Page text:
The title of Dan Chiasson’s third collection is drawn from a child’s improvised game of “Where’s the moon, there’s the moon”—a phrase that captures our early apprehension of the pain of loss and the joy of recovery, and the games of anticipation and desire we continue to play as adults. Today we offer two short sections from “Satellites,” a multi-part poem about our place in time and space.
The satellite that crisscrossed the sky
one day encountered gravity—
the moment it hit the water
it was in a different documentary.
So why would I give it a thought
what you do all night in your apartment
when you’re mine on the street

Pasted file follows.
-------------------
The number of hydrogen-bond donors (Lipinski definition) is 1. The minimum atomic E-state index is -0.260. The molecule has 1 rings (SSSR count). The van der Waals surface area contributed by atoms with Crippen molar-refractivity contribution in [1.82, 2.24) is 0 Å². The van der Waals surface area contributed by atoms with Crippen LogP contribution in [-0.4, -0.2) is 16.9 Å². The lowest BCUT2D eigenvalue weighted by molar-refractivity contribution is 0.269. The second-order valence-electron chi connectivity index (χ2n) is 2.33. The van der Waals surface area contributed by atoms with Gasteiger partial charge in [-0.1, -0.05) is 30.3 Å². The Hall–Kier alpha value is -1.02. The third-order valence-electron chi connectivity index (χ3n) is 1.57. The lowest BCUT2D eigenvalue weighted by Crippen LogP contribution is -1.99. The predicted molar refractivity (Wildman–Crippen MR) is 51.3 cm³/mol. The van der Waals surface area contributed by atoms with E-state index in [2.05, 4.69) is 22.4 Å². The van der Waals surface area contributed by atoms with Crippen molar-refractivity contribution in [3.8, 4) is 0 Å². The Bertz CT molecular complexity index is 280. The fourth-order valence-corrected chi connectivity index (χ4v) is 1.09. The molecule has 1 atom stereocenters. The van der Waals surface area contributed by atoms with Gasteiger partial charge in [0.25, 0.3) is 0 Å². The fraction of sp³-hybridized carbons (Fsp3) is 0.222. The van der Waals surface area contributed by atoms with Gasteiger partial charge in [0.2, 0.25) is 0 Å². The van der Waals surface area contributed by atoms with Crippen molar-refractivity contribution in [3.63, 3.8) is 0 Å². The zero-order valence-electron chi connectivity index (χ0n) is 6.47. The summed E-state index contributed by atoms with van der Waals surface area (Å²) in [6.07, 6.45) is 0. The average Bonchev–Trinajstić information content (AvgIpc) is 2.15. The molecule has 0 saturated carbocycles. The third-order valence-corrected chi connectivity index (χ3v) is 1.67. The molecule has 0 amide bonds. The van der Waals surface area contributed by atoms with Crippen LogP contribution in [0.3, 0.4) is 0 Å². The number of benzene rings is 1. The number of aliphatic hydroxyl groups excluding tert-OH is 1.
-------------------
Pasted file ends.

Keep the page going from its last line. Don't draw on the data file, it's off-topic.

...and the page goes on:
and mine, now, in this suede banquette?
If you can orbit the planet, why can’t you see
what makes the human heart happy?
Is it art or is it sex?
Or is it, as I suspect, just keeping going
from next thing to next thing
to next thing to next thing
to next to next to next to next
pulsating stupidly to outlast time?
Learn more about Where’s the Moon, There’s the Moon
Dan Chiasson will be in Concord, MA on April 11th; full details here